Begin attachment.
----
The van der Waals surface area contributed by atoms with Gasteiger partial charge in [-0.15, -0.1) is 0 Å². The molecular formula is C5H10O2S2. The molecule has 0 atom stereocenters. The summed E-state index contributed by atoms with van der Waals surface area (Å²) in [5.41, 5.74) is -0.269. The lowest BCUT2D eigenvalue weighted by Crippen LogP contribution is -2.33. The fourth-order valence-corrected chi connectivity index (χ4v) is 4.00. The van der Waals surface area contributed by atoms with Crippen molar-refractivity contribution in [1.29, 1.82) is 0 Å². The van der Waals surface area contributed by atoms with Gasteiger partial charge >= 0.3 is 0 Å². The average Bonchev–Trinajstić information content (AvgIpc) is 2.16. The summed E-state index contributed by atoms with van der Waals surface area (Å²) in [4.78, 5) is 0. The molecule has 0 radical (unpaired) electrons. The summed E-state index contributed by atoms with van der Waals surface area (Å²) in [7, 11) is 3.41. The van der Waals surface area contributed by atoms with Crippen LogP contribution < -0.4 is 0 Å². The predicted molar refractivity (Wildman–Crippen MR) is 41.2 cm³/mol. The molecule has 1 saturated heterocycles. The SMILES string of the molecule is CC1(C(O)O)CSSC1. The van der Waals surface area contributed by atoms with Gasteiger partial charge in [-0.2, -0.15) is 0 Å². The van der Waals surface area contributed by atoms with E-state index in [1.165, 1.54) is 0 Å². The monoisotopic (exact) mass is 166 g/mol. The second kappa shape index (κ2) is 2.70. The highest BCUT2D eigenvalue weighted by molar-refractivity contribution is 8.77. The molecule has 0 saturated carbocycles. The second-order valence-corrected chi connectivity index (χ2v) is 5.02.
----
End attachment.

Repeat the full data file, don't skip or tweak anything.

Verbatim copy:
The van der Waals surface area contributed by atoms with Gasteiger partial charge in [-0.15, -0.1) is 0 Å². The molecular formula is C5H10O2S2. The molecule has 0 atom stereocenters. The summed E-state index contributed by atoms with van der Waals surface area (Å²) in [5.41, 5.74) is -0.269. The lowest BCUT2D eigenvalue weighted by Crippen LogP contribution is -2.33. The fourth-order valence-corrected chi connectivity index (χ4v) is 4.00. The van der Waals surface area contributed by atoms with Crippen molar-refractivity contribution in [1.29, 1.82) is 0 Å². The van der Waals surface area contributed by atoms with Gasteiger partial charge >= 0.3 is 0 Å². The average Bonchev–Trinajstić information content (AvgIpc) is 2.16. The summed E-state index contributed by atoms with van der Waals surface area (Å²) in [4.78, 5) is 0. The molecule has 0 radical (unpaired) electrons. The summed E-state index contributed by atoms with van der Waals surface area (Å²) in [7, 11) is 3.41. The van der Waals surface area contributed by atoms with Crippen LogP contribution < -0.4 is 0 Å². The predicted molar refractivity (Wildman–Crippen MR) is 41.2 cm³/mol. The molecule has 1 saturated heterocycles. The SMILES string of the molecule is CC1(C(O)O)CSSC1. The van der Waals surface area contributed by atoms with Gasteiger partial charge in [-0.2, -0.15) is 0 Å². The van der Waals surface area contributed by atoms with E-state index in [1.165, 1.54) is 0 Å². The monoisotopic (exact) mass is 166 g/mol. The second kappa shape index (κ2) is 2.70. The highest BCUT2D eigenvalue weighted by molar-refractivity contribution is 8.77. The molecule has 0 saturated carbocycles. The second-order valence-corrected chi connectivity index (χ2v) is 5.02.